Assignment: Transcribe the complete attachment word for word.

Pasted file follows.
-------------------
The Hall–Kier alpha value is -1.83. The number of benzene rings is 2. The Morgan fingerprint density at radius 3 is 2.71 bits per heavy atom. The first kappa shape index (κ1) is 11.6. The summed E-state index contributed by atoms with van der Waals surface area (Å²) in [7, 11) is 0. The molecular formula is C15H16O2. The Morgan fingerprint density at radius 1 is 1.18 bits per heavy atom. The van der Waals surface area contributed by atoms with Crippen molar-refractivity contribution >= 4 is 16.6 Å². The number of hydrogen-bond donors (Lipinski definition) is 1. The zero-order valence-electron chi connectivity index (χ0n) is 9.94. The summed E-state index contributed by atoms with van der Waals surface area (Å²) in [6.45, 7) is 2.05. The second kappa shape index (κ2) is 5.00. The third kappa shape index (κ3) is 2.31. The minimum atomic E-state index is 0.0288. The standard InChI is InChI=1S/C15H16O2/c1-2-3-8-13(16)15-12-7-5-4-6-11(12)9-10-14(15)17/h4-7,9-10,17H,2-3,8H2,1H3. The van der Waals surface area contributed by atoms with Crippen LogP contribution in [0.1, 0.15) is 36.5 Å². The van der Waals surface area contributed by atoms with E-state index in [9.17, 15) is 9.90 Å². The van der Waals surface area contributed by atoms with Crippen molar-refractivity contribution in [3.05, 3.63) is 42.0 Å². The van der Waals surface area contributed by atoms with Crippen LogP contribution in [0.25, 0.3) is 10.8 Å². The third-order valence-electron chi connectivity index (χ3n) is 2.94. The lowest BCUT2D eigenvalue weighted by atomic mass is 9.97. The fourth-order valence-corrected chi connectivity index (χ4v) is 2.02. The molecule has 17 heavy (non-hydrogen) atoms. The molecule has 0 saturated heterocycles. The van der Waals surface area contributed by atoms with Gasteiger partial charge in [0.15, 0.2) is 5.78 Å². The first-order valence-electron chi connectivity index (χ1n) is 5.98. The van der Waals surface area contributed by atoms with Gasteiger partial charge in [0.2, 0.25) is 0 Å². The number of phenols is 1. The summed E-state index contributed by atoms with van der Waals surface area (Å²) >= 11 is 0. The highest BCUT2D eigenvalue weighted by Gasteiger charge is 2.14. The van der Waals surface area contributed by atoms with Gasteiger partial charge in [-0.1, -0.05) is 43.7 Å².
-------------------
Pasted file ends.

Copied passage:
The Hall–Kier alpha value is -1.83. The number of benzene rings is 2. The Morgan fingerprint density at radius 3 is 2.71 bits per heavy atom. The first kappa shape index (κ1) is 11.6. The summed E-state index contributed by atoms with van der Waals surface area (Å²) in [7, 11) is 0. The molecular formula is C15H16O2. The Morgan fingerprint density at radius 1 is 1.18 bits per heavy atom. The van der Waals surface area contributed by atoms with Crippen molar-refractivity contribution >= 4 is 16.6 Å². The number of hydrogen-bond donors (Lipinski definition) is 1. The zero-order valence-electron chi connectivity index (χ0n) is 9.94. The summed E-state index contributed by atoms with van der Waals surface area (Å²) in [6.45, 7) is 2.05. The second kappa shape index (κ2) is 5.00. The third kappa shape index (κ3) is 2.31. The minimum atomic E-state index is 0.0288. The standard InChI is InChI=1S/C15H16O2/c1-2-3-8-13(16)15-12-7-5-4-6-11(12)9-10-14(15)17/h4-7,9-10,17H,2-3,8H2,1H3. The van der Waals surface area contributed by atoms with Crippen LogP contribution in [0.1, 0.15) is 36.5 Å². The van der Waals surface area contributed by atoms with E-state index in [9.17, 15) is 9.90 Å². The van der Waals surface area contributed by atoms with Crippen molar-refractivity contribution in [3.05, 3.63) is 42.0 Å². The van der Waals surface area contributed by atoms with Crippen LogP contribution in [0.25, 0.3) is 10.8 Å². The third-order valence-electron chi connectivity index (χ3n) is 2.94. The lowest BCUT2D eigenvalue weighted by atomic mass is 9.97. The fourth-order valence-corrected chi connectivity index (χ4v) is 2.02. The molecule has 17 heavy (non-hydrogen) atoms. The molecule has 0 saturated heterocycles. The van der Waals surface area contributed by atoms with Gasteiger partial charge in [0.15, 0.2) is 5.78 Å². The first-order valence-electron chi connectivity index (χ1n) is 5.98. The van der Waals surface area contributed by atoms with Gasteiger partial charge in [0.2, 0.25) is 0 Å². The number of phenols is 1. The summed E-state index contributed by atoms with van der Waals surface area (Å²) >= 11 is 0. The highest BCUT2D eigenvalue weighted by Gasteiger charge is 2.14. The van der Waals surface area contributed by atoms with Gasteiger partial charge in [-0.1, -0.05) is 43.7 Å².